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Technology

Protect Against Net Threats

How to secure your PC from worms, viruses and hackers in less than an hour.

They're out there, constantly morphing and multiplying: stealthy computer viruses, worms and spyware. Some are sent to annoy you or waste your time. The more sinister seek to vandalize your PC or steal your money.

To defend against these threats, most consumers bring in reinforcements -- four out of five computers have anti-virus protection, says the National Cyber Security Alliance, a coalition of government and private-industry groups. But three out of five computers that access the Web still harbor some type of troublemaker, reports a recent study by NCSA and America Online.

Antivirus software alone isn't enough, says Ron Teixeira, executive director of NCSA. Relying on only one barrier to keep out threats is like locking the front door but leaving the windows and garage wide open. It takes less than an hour to secure your PC against cyberspace invaders.

Use security software. An antivirus program will detect and kill malicious code that's embedded in e-mail attachments and other downloads to your PC. You'll also want to wipe out spyware, which can hijack your computer or record your keystrokes to steal passwords and account numbers. A comprehensive program, such as Norton Internet Security ($70; www.symantec.com) or McAfee Internet Security Suite ($50 after a $20 rebate; www.mcafee.com), will do battle on both fronts. Or you can tackle each problem individually using free software, such as Grisoft AVG Anti-Virus (http://free.grisoft.com) plus either Spybot Search & Destroy (available at www.download.com) or Microsoft's AntiSpyware beta (www.microsoft.com).

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Follow the program's prompts to enable its automatic-update feature to check for the latest versions at least once a week. And set up the software to provide real-time protection and to inspect every incoming file for signs of trouble. Schedule scans of your hard drive to run automatically -- once a day or once a week is best.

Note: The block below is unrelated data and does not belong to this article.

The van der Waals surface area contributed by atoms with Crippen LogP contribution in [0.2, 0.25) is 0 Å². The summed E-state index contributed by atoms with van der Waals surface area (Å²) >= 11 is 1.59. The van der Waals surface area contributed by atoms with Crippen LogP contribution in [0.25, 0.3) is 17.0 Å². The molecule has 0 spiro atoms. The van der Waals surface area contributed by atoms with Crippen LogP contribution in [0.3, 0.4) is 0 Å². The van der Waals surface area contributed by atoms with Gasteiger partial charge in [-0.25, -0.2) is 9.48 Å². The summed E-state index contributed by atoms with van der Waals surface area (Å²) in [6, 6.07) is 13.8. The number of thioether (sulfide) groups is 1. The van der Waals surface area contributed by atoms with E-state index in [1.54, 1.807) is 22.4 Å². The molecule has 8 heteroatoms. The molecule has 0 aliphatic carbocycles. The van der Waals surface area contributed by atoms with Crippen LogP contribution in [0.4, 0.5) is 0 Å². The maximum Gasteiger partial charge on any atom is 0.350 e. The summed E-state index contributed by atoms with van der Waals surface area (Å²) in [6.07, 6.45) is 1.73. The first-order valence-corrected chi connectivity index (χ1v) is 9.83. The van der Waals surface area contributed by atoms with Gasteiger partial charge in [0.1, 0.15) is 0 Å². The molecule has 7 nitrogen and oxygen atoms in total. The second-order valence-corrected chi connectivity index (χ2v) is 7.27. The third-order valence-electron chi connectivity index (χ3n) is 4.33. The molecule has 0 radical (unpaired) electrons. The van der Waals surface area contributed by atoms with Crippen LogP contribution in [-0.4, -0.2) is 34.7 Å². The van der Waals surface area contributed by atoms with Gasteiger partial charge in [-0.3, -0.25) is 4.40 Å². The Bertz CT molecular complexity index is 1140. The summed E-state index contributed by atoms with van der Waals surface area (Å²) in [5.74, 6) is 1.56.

Patch your OS. Microsoft regularly issues patches to solve security problems in its Windows operating system. In Windows XP, go to "Security Center" in your control panel to ensure that the automatic-update feature is turned on. When your PC notifies you of an update, don't ignore it.

Secure your browser. Lower your risk by raising your Web browser's security settings to medium- or high-level protection. (On Internet Explorer, go to the "Tools" menu, select "Internet Options" and click the "Security" tab.) You can also green-light Web addresses you know and frequently visit (click on the "Trusted Sites" icon).

And be alert while you surf. Download only from reputable sources and be particularly careful with the Web freebies -- toolbars, screen savers, games and file-sharing programs are common sources of spyware. Before entering your credit-card number or other sensitive information on any Web site, check for a padlock icon in the lower right corner of your browser, and be sure that the Web address begins with "https" (s is for secure).

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Handle e-mail with care. Viruses often piggyback on an e-mail message, so it's best not to open messages from unknown sources. Never open an attachment you weren't expecting, even from someone you know -- cyber thugs can make an e-mail's return address look familiar. One of the latest threats, the Sober.X worm, masquerades as an e-mail from federal investigators.

Read all messages in text-only format, not in HTML or rich-text format, and turn off the preview pane in your in-box. Viewing certain attachments in this window -- even without opening them -- may be enough to launch their attack. Scan all attachments for viruses before opening. Be wary of links embedded in e-mail messages. They could take you to a site infested with viruses or spyware. If the e-mail seems to be reputable, check out the link by manually typing the URL in your browser.

Raise a firewall. A firewall hides your PC from hackers and acts as a guard that inspects the files that enter and leave your computer. Windows XP comes with a one-way firewall already installed -- it inspects incoming communication to keep intruders out. But it doesn't examine outgoing data. For instance, a malicious program on your computer could attempt to send out your personal data. For greater protection, download a two-way firewall program, such as ZoneAlarm (free; www.zonelabs.com). Or use the firewall included in the comprehensive Norton or McAfee software.